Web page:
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Lesson 31: Vertical Circles. All of the formulas and questions that we have been working with up to this point have depended on one characteristic… that the object is moving in a horizontal circle.

Lesson 31: Vertical Circles

The Centripetal Force Requirement. As mentioned earlier in this lesson, an object moving in a circle is experiencing an acceleration.

The Centripetal Force Requirement

Even if moving around the perimeter of the circle with a constant speed, there is still a change in velocity and subsequently an acceleration. This acceleration is directed towards the center of the circle. And in accord with Newton's second law of motion, an object which experiences an acceleration must also be experiencing a net force. The direction of the net force is in the same direction as the acceleration. So for an object moving in a circle, there must be an inward force acting upon it in order to cause its inward acceleration.

To understand the importance of a centripetal force, it is important to have a sturdy understanding of the Newton's first law of motion - the law of inertia. Inertia, Force and Acceleration for an Automobile Passenger The idea expressed by Newton's law of inertia should not be surprising to us. Circular Motion Force Problem: Banked Curve - Physics - University of Wisconsin-Green Bay. Homework Solutions. How Things Work (PHYS1055) / Revealing the Magic in Everyday Life (PHYS0612) Suppose you would like to buy a car for daily use.

How Things Work (PHYS1055) / Revealing the Magic in Everyday Life (PHYS0612)

To decide which car to buy, you read many leaflets about different brands of car, like the one shown on the right. However, you probably get frustrated with those keywords like horsepower, displacement, V-6 engine, ABS system, ... etc. You don't know which car is the right choice for yourself! In fact, car and driving has a close relationship with science especially physics.

For example, when people talk about time of "zero to sixty" of a car, they are actually considering the time for the car to accelerate from rest up to the speed of 60 miles per hour. Mechanics, the branch of physics investigating motion, plays an important role in understanding about the motion of car. You have to push or pull a car in order to accelerate it. Have you ever noticed any car advertisement with specifications like "this engine makes 267 pound-feet of torque at 4,300 rpm"? What happens inside a car engine? Chapter 6: Circular Motion flashcards. Banked turns. Banked turns. Graphs, errors, significant figures, dimensions and units From Physclips: Mechanics with animations and film clips. The first chapter in Physclips mechanics uses displacement-time and velocity-time graphs for a man walking in a straight line, so we'll begin with this animation.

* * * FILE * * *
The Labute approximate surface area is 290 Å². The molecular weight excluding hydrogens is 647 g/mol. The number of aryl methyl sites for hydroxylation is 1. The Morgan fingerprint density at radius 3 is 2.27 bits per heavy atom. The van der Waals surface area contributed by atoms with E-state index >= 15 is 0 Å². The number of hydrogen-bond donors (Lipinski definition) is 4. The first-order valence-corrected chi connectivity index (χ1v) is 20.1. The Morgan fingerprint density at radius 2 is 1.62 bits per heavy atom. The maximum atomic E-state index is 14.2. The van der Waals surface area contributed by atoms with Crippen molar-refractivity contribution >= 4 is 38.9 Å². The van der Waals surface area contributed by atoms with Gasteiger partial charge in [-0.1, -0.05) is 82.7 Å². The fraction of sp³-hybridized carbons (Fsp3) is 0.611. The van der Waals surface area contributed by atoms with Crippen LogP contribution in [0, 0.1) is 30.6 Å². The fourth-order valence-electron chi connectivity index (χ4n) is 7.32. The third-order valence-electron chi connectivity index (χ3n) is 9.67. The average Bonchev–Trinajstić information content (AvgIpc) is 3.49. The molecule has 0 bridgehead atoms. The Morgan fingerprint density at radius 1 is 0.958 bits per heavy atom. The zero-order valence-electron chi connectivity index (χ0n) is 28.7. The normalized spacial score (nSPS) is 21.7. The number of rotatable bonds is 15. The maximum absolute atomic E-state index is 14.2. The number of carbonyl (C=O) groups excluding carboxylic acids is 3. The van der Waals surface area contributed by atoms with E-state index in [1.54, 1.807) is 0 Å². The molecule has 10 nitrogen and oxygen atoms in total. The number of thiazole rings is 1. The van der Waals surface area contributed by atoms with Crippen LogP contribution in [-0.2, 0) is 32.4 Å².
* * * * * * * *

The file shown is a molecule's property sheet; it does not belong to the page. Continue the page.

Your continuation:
Graphs, errors, significant figures, dimensions and units From Physclips: Mechanics with animations and film clips.

We know that this depends on the length, L – a long one swings more slowly than does a short one. It also depends on the strength g of the gravitational field – it won't swing at all without one. Does it also depend on the mass, m? On the temperature, T? Let's write for the frequency, f: f = where N, a, b, c and d are numbers, yet to be determined. The other two equations tell us that b = 1/2, and that a + b = 0, so a = −a = −1/2. Physics with animations and film clips: Physclips. Analysing video material using frame grabbing software and spreadsheet software Free video frame grabbing software can be found here: or use any other video software that allows you to move through the material frame-by-frame.

Physics with animations and film clips: Physclips.

Software that allows you to measure pixels on the computer screen can be found here: or use any other software that allows you to measure pixel dimensions on the computer screen. And if you magnify enough, you can count pixels directly. Install the software and use it to open your movie. Foucault Pendulum. Alternatively, consider the motion of a point on the earth at a place that is neither at the poles or the equator.

Foucault Pendulum

During a day, a vertical line at that place traces out a cone, as shown in the sketch at right. (If the earth were not turning, the half angle of the cone would be 90° minus the latitude.) During each cycle of the pendulum, when it reaches its lowest point its supporting wire passes very close to the vertical. So, at each lowest point of the pendulum, its wire is a different line in this cone.

This cone is not a plane, so those lines do not all lie in the same plane! For yet another argument, consider the motion of the pendulum after one rotation of the earth. (I apologise for emphasising this rather obvious point.